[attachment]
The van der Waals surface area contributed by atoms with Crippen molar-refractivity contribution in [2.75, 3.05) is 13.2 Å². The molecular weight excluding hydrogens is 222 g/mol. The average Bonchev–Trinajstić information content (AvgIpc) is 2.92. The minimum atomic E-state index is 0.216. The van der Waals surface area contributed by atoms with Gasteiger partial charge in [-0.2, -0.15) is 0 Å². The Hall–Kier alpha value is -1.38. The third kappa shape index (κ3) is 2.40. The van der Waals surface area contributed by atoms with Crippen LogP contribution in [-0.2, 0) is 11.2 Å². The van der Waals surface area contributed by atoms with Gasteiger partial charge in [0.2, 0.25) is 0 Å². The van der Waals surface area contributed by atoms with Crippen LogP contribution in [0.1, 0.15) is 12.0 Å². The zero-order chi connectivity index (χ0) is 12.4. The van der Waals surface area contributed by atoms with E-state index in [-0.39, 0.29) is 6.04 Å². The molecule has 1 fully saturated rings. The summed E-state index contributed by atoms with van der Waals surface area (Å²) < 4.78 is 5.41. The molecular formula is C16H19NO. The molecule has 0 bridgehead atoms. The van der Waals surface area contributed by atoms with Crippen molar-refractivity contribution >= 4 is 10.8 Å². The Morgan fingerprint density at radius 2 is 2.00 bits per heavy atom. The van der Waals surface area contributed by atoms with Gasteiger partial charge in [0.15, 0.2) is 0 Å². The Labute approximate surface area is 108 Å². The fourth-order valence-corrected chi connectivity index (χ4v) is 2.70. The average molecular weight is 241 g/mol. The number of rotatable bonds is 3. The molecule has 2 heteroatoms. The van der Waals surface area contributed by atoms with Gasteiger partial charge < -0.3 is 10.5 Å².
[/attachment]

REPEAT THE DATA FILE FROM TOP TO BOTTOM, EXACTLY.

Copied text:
The van der Waals surface area contributed by atoms with Crippen molar-refractivity contribution in [2.75, 3.05) is 13.2 Å². The molecular weight excluding hydrogens is 222 g/mol. The average Bonchev–Trinajstić information content (AvgIpc) is 2.92. The minimum atomic E-state index is 0.216. The van der Waals surface area contributed by atoms with Gasteiger partial charge in [-0.2, -0.15) is 0 Å². The Hall–Kier alpha value is -1.38. The third kappa shape index (κ3) is 2.40. The van der Waals surface area contributed by atoms with Crippen LogP contribution in [-0.2, 0) is 11.2 Å². The van der Waals surface area contributed by atoms with Gasteiger partial charge in [0.2, 0.25) is 0 Å². The van der Waals surface area contributed by atoms with Crippen LogP contribution in [0.1, 0.15) is 12.0 Å². The zero-order chi connectivity index (χ0) is 12.4. The van der Waals surface area contributed by atoms with E-state index in [-0.39, 0.29) is 6.04 Å². The molecule has 1 fully saturated rings. The summed E-state index contributed by atoms with van der Waals surface area (Å²) < 4.78 is 5.41. The molecular formula is C16H19NO. The molecule has 0 bridgehead atoms. The van der Waals surface area contributed by atoms with Crippen molar-refractivity contribution >= 4 is 10.8 Å². The Morgan fingerprint density at radius 2 is 2.00 bits per heavy atom. The van der Waals surface area contributed by atoms with Gasteiger partial charge in [0.15, 0.2) is 0 Å². The Labute approximate surface area is 108 Å². The fourth-order valence-corrected chi connectivity index (χ4v) is 2.70. The average molecular weight is 241 g/mol. The number of rotatable bonds is 3. The molecule has 2 heteroatoms. The van der Waals surface area contributed by atoms with Gasteiger partial charge < -0.3 is 10.5 Å².